Sunday, September 6, 2009

Effect of coupon rates on call risk

We should note that the coupon rate on a bond is closely related to the investor‘s call risk. We recall that a bond‘s coupon rate is the rate of return against the security‘s par value promised by the borrower. High coupon rates mean that a bond issuer is forced to pay high interest costs as long as the bond is outstanding. Therefore, there is a strong incentive to call in such bonds and replace them with lower-coupon securities.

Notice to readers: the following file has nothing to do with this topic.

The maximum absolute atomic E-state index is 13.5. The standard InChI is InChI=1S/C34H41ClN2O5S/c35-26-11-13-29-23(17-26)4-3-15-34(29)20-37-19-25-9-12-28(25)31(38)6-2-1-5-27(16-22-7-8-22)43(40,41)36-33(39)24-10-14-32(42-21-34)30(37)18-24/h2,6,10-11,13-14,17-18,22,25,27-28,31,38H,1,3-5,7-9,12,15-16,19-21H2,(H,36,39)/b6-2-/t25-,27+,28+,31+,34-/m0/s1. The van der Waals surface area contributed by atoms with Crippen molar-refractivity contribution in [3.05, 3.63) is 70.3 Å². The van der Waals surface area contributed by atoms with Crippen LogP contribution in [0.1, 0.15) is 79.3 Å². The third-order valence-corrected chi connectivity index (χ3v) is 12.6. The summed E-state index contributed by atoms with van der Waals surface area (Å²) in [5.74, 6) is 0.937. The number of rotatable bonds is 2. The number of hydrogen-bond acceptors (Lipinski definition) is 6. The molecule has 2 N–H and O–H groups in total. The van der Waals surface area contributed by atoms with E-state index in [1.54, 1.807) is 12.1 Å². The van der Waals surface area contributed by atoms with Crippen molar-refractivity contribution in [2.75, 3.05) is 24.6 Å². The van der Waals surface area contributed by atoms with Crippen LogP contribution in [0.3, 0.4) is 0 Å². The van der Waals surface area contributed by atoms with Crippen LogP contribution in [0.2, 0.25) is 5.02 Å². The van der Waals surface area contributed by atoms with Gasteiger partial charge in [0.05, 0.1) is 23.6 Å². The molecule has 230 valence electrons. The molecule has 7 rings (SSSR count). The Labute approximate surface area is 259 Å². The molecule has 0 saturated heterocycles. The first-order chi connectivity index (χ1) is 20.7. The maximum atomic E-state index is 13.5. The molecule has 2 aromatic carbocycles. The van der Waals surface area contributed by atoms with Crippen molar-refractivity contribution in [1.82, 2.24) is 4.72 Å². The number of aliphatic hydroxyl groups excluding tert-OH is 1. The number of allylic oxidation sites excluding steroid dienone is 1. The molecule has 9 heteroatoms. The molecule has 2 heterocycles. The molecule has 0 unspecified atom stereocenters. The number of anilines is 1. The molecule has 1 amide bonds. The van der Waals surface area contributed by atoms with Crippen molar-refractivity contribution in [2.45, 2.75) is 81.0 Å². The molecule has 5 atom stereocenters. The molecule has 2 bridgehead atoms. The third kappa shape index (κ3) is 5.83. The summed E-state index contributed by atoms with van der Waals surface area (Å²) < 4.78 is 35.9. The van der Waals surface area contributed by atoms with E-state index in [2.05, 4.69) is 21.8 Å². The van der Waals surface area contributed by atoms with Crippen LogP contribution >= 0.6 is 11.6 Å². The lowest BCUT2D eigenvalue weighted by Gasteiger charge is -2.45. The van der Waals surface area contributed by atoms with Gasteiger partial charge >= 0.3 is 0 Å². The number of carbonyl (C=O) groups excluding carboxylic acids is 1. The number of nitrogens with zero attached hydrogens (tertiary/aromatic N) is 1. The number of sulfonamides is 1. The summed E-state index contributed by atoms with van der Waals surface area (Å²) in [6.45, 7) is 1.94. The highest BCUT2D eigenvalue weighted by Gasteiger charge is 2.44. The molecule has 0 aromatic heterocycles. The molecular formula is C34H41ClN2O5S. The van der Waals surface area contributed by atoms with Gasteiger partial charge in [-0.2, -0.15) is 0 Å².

Another problem is that bonds bearing high coupons have less opportunity for capital gains than bonds carrying lower coupon rates. This is true because the market value of a high-coupon security is usually close to its call-price ceiling. In contrast, bonds with more-modest coupon rates sell at lower prices and carry considerably more potential for capital gains before hitting the call price. This means there is more risk of call and less potential capital gain to the investor who chooses high-coupon securities. As a result, the issuer of such securities must pay a higher yield to induce investors to buy them and accept greater call risk.

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